Pride 2020: A Time for Reflection and Action
This month, we have lost another two Black trans women – Riah Milton and Dominque “Rem’Mie” Fells – to homicide, putting the intersection of the Black Lives Matter movement and the LGBT+ rights movement into stark relief.
And the fact that it was Black women who started the Stonewall Riots that sparked the modern LGBT+ rights movement, and is commemorated each year by Pride, is a reminder of just how much the LGBT+ community as a whole owes its Black sisters and brothers.
These chilling deaths and the murders of Breonna Taylor, George Floyd and too many others is a powerful reminder of how much work we all have to do – individually and as organizations throughout society – to eradicate racism and lift up those who have been left behind.
But the LGBT+ community in the United States has also seen a major triumph this Pride month, and it is one that deserves great celebration. On June 15, the United States Supreme Court ruled that no American can be fired from their job on account of their sexual orientation or gender identity. This is a more hopeful reminder that although true equality for all people remains out of sight today, progress is possible.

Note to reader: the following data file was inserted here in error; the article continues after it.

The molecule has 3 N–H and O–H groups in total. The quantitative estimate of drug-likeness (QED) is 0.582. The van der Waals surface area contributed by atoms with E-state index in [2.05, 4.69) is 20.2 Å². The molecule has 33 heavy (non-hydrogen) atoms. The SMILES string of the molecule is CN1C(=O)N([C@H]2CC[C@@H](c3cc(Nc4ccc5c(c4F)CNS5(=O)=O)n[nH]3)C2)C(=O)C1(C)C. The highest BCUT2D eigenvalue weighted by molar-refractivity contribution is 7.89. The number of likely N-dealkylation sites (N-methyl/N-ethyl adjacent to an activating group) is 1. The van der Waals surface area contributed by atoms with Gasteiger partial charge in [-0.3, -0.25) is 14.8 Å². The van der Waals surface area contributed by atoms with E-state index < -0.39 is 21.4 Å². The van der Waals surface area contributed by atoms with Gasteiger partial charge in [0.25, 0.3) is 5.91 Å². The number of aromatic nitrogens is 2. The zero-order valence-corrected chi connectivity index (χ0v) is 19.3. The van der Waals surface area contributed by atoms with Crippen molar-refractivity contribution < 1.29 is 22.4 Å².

This Pride month, I’m reflecting on the lessons of the LGBT+ movement and how I as an ally can help push for broader equality.
During my more than a decade as executive sponsor of State Street Pride, I have seen new rights won and equality expanded in law and in hearts in the communities in which we operate across the world. In others, the LGBT+ community still has a long road ahead, such as for transgender rights. But in many Western countries, the movement toward fuller acceptance of LGBT+ people in society, including the legalization of same-sex marriage, occurred with almost unprecedented rapidity in the history of social change. Yet people-of-color, and especially Black Americans, have struggled for centuries to gain true justice and equality in many countries and break free of the systemic racism that continue to permeate so much of our society and economy.
So this Pride month, I’m reflecting on the lessons of the LGBT+ movement and how I as an ally, a leader and as a citizen can use those lessons to help push for broader equality.
And I urge each of us to think about what we can do in our own lives to fight both the forces of homophobia and racism where we encounter them.
Hannah Grove is our chief marketing officer. She focuses on engaging our stakeholders in ways that differentiate and add value. She is also on a mission to eradicate jargon. Hannah is currently listening to the "Whatever Happened to Pizza at McDonald’s" podcast and Arcangelo Corelli.